MEHTERLAM, Afghanistan — In this city of 100,000, people are scared to wander out at night, the chief judge was recently fired for allegedly collaborating with insurgents, officials accuse each other of corruption and the police force is barely large enough to patrol the streets.

As of this week, Afghan forces are in charge of security, replacing the Americans who still keep insurgents from swarming into town through raids in the surrounding valleys of Laghman province.

The tenuous peace in Mehterlam shows the challenges Afghan authorities are facing as the U.S.-led coalition hands over responsibility for more parts of the country. The big question is whether Afghan forces are up to the job.

By the end of next week, seven spots on the Afghan map will officially be under Afghan control — a process that will continue until 2014, when the whole country will be in Afghan hands.

The first round of transition has so far been largely cosmetic, reflecting the worries over the readiness of Afghan forces. It's hard to point to any new responsibilities that Afghans are taking on. NATO troops are not moving out of bases in the transition areas, they'll just officially operate under the oversight of Afghan forces.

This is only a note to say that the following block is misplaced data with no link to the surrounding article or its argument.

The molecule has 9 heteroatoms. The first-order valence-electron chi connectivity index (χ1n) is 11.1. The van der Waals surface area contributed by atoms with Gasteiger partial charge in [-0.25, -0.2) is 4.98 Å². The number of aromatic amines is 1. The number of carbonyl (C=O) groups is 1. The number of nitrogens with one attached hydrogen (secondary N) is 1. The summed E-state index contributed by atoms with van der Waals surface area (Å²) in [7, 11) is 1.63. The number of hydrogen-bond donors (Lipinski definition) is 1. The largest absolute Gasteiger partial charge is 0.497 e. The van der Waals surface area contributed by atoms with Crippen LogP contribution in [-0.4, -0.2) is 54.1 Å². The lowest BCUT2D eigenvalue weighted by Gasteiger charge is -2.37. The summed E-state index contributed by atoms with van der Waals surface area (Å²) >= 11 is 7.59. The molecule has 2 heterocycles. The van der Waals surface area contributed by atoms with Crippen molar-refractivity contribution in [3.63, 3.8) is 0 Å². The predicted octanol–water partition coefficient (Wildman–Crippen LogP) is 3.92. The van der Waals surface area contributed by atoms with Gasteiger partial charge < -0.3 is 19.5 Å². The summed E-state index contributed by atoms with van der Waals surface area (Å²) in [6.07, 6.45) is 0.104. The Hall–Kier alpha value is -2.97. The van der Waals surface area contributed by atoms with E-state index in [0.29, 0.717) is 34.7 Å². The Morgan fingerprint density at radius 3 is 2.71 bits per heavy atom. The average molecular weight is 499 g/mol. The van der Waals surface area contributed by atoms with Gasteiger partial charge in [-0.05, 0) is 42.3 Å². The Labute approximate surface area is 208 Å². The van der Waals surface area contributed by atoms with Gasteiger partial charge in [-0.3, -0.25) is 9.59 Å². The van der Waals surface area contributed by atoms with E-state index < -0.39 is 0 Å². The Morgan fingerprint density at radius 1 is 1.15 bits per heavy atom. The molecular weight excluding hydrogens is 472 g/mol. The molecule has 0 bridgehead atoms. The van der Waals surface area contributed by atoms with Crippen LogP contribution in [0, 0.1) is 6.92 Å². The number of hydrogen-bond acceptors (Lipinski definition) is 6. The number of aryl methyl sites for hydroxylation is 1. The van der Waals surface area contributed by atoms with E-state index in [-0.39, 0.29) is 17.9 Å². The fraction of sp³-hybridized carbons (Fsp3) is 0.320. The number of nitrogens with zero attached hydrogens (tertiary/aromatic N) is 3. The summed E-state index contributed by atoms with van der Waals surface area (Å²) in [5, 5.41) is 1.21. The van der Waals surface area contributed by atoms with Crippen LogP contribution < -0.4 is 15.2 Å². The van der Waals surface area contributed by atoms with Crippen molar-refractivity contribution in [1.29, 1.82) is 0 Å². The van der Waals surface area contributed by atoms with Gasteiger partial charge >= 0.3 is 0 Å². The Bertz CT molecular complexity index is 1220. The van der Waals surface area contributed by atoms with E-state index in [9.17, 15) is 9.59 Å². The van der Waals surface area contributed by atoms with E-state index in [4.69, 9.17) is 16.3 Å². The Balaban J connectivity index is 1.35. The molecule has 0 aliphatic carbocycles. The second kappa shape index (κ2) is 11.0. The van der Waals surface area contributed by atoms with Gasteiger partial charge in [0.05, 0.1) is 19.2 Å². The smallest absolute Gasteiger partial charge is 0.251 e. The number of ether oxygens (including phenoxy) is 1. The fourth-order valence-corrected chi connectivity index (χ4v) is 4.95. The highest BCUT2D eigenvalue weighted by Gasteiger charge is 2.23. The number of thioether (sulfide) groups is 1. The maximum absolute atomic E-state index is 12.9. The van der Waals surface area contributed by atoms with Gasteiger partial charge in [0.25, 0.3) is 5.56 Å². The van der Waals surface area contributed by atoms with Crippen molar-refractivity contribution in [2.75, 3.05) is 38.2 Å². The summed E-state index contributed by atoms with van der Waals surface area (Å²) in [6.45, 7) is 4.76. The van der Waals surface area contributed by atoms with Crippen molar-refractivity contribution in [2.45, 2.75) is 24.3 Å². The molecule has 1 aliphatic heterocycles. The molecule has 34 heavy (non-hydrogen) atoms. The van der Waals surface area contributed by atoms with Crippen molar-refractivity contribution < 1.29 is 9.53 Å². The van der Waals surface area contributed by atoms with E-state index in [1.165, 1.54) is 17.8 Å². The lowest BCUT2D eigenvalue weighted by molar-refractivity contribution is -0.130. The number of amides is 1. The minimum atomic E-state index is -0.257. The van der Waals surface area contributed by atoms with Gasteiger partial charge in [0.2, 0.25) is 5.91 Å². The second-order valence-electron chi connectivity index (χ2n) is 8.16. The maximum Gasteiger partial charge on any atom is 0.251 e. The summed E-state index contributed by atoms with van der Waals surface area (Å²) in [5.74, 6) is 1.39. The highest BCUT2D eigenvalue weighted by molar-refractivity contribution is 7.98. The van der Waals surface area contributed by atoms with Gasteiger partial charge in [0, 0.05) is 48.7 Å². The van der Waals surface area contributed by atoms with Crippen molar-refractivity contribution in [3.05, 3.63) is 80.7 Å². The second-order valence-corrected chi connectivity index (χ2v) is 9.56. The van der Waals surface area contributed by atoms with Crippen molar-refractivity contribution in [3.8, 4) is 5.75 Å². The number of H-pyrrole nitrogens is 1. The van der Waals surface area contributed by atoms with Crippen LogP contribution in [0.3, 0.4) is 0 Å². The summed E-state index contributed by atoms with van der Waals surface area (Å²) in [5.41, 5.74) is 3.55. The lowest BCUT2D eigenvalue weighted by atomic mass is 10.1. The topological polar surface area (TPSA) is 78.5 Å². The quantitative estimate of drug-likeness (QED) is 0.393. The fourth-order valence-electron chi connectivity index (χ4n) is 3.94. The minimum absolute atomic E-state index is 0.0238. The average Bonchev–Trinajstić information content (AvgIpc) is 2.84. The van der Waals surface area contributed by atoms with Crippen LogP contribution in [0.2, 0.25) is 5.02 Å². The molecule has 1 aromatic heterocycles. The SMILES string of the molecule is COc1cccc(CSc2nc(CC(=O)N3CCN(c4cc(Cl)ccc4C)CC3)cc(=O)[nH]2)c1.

Many of the areas transitioning in this first group never had many NATO troops, such as Panjshir and Bamiyan provinces, along with the cities of Mazar-i-Sharif in the north and Herat in the west. The capital, Kabul, has nominally been operating under Afghan control for years. And the others — Lashkar Gah in the south and Mehterlam in the east — are cities that are still largely kept safe by the international forces surrounding them.

Of those two, Mehterlam is the one which most concerns international and Afghan officials. While the city is relatively safe compared with much of eastern Afghanistan, it is surrounded by insurgent havens and there's very little local governance or security.